Veterans seek more funding


korean veteransRobert Porter sleeps on a broken hospital bed donated from Goodwill and rides in his wife’s broken wheelchair. The bed won’t properly adjust, so his back is up and his legs won’t go down. The motorized wheelchair allows him to start a trip to the store, but the motor often stops on him and he has to wait, sometimes an hour, before it starts again.

The 55-year-old U.S. Army veteran served from 1980-1984; he also served nine years in the Army Reserve. He asked the U.S. Veterans Administration for a new bed and wheelchair in May but has yet to get them.

He’s also asked the VA to provide a hospital bed for his wife, Wanda, who’s bedridden after a stroke in 2003. She must sleep partially sitting up because the bed she has won’t lay flat.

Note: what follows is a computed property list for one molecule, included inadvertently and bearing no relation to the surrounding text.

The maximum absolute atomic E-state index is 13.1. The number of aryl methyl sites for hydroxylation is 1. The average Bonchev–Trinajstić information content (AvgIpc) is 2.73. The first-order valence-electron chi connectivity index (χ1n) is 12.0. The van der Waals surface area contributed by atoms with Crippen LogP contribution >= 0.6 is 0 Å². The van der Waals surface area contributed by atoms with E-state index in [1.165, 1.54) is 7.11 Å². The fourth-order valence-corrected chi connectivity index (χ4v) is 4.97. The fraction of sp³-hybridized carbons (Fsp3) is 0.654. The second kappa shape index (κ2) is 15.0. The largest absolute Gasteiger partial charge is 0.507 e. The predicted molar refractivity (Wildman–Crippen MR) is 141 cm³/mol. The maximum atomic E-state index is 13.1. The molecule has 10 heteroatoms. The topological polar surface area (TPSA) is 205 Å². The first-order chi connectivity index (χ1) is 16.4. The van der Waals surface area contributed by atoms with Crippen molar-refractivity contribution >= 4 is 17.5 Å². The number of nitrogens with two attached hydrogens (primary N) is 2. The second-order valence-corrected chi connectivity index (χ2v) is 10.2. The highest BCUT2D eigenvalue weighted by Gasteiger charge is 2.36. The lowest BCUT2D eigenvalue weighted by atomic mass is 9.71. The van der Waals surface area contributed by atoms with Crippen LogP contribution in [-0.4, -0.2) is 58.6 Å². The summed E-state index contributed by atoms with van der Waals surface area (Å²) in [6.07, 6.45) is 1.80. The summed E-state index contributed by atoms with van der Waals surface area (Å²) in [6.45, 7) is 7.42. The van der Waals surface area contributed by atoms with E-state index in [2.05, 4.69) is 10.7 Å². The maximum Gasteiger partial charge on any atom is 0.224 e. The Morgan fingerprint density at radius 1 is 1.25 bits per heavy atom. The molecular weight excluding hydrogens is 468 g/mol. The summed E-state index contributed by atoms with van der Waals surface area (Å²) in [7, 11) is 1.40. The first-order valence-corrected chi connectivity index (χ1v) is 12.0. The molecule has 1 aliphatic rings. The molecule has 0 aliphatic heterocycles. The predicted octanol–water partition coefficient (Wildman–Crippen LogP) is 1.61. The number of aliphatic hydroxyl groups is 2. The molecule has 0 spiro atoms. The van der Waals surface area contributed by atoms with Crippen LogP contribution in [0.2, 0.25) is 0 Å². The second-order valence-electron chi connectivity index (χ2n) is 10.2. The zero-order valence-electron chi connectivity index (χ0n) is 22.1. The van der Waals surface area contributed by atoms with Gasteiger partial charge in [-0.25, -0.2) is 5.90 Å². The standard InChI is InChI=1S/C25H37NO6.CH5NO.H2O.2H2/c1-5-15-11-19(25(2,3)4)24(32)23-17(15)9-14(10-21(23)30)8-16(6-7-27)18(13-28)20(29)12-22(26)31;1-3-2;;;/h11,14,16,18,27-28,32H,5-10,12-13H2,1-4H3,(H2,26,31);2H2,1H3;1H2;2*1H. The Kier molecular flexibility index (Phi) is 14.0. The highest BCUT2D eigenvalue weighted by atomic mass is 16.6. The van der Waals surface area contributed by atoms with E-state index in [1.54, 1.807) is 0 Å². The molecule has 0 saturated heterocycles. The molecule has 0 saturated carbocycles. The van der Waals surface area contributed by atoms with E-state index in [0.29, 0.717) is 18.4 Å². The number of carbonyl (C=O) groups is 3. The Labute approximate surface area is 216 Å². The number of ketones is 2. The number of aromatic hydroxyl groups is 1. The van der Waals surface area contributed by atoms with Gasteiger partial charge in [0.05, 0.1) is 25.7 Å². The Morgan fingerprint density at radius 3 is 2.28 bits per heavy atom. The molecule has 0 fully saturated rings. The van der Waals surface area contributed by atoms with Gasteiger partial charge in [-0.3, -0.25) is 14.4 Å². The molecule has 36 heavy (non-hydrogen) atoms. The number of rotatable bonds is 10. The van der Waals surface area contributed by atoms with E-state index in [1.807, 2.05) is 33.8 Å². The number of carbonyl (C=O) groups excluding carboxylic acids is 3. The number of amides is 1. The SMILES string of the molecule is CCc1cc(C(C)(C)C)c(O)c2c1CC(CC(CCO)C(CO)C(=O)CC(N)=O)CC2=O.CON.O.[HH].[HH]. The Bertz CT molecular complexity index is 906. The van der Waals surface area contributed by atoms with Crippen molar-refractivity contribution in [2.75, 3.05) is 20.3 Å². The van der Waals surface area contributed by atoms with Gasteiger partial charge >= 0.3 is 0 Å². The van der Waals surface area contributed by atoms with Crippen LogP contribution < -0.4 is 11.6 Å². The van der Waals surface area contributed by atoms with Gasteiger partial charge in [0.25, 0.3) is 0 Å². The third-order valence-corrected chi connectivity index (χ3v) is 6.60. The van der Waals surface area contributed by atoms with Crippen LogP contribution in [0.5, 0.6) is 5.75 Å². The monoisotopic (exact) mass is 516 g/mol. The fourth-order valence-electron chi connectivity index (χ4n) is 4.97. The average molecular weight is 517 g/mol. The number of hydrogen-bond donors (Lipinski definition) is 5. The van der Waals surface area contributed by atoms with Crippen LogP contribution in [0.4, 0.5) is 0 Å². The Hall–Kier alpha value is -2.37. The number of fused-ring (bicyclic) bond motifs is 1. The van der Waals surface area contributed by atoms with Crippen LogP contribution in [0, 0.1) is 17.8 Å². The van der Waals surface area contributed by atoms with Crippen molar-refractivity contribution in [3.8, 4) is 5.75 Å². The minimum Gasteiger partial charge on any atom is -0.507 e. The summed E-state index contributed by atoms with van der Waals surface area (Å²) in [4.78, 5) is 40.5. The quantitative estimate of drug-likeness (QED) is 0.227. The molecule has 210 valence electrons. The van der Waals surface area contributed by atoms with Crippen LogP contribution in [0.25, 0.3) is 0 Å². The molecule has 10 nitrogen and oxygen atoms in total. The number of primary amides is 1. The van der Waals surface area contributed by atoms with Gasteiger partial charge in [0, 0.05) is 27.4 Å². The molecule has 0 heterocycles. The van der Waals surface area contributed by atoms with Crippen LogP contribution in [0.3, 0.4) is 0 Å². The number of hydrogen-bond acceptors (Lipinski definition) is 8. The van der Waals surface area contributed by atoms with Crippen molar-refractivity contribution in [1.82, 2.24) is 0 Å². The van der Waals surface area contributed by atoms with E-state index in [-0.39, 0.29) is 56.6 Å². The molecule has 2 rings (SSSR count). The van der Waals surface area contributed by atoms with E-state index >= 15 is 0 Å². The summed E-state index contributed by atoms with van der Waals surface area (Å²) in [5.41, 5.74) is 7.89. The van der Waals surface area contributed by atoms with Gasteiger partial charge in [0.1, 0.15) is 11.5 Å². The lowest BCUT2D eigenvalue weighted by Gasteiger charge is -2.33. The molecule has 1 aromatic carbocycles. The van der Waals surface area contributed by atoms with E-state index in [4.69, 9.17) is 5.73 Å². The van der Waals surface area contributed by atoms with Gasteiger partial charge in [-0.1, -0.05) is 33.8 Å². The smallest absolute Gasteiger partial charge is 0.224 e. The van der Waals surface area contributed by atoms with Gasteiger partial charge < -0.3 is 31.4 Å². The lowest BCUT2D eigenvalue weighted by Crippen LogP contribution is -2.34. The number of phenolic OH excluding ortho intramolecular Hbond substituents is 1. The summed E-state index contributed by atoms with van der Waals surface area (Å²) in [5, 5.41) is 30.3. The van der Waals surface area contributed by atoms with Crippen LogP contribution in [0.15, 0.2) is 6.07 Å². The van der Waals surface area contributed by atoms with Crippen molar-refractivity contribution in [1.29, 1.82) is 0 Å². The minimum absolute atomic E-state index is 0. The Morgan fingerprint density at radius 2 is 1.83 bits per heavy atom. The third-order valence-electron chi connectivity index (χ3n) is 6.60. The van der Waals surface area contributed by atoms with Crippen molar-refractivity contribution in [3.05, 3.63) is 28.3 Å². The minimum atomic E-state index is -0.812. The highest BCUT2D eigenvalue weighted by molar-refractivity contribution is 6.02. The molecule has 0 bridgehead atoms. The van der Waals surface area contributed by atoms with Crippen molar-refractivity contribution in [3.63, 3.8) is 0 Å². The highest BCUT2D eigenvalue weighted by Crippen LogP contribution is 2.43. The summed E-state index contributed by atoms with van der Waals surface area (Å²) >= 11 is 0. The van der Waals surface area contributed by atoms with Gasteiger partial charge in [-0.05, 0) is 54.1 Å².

Not surprisingly, Porter also suffers from depression.

Instead of going to a nursing home, he wants to remain in his own house so he can care for his wife. And he also wants to visit an adult day care facility a few days a week where he can spend time interacting with other veterans.

He’s on a new electronic waiting list for the bed, the wheelchair and the day care but hasn’t heard back from the VA.


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